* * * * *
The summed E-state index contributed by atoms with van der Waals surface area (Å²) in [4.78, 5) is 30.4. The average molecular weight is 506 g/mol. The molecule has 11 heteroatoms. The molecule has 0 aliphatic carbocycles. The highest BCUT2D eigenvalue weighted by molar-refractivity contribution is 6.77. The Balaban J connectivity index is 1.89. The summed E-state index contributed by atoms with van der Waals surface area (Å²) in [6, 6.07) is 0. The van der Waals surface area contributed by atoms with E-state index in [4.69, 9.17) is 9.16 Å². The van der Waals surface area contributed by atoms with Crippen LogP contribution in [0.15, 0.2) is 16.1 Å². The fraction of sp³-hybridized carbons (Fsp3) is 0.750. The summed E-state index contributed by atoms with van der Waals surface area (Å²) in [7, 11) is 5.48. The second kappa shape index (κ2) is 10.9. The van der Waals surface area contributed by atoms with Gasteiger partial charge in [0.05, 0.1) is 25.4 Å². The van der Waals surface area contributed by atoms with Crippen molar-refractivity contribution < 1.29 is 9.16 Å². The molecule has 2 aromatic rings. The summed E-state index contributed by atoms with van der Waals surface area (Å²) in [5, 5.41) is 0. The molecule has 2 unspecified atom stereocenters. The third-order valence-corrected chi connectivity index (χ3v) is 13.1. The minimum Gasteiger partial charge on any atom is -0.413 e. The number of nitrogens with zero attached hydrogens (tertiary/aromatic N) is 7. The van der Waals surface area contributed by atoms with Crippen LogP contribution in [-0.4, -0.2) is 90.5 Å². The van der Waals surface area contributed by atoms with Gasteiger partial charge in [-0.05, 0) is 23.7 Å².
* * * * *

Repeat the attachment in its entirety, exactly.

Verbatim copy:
The summed E-state index contributed by atoms with van der Waals surface area (Å²) in [4.78, 5) is 30.4. The average molecular weight is 506 g/mol. The molecule has 11 heteroatoms. The molecule has 0 aliphatic carbocycles. The highest BCUT2D eigenvalue weighted by molar-refractivity contribution is 6.77. The Balaban J connectivity index is 1.89. The summed E-state index contributed by atoms with van der Waals surface area (Å²) in [6, 6.07) is 0. The van der Waals surface area contributed by atoms with E-state index in [4.69, 9.17) is 9.16 Å². The van der Waals surface area contributed by atoms with Crippen LogP contribution in [0.15, 0.2) is 16.1 Å². The fraction of sp³-hybridized carbons (Fsp3) is 0.750. The summed E-state index contributed by atoms with van der Waals surface area (Å²) in [7, 11) is 5.48. The second kappa shape index (κ2) is 10.9. The van der Waals surface area contributed by atoms with Gasteiger partial charge in [0.05, 0.1) is 25.4 Å². The van der Waals surface area contributed by atoms with Crippen molar-refractivity contribution < 1.29 is 9.16 Å². The molecule has 2 aromatic rings. The summed E-state index contributed by atoms with van der Waals surface area (Å²) in [5, 5.41) is 0. The molecule has 2 unspecified atom stereocenters. The third-order valence-corrected chi connectivity index (χ3v) is 13.1. The minimum Gasteiger partial charge on any atom is -0.413 e. The number of nitrogens with zero attached hydrogens (tertiary/aromatic N) is 7. The van der Waals surface area contributed by atoms with Crippen LogP contribution in [-0.4, -0.2) is 90.5 Å². The van der Waals surface area contributed by atoms with Gasteiger partial charge in [-0.05, 0) is 23.7 Å².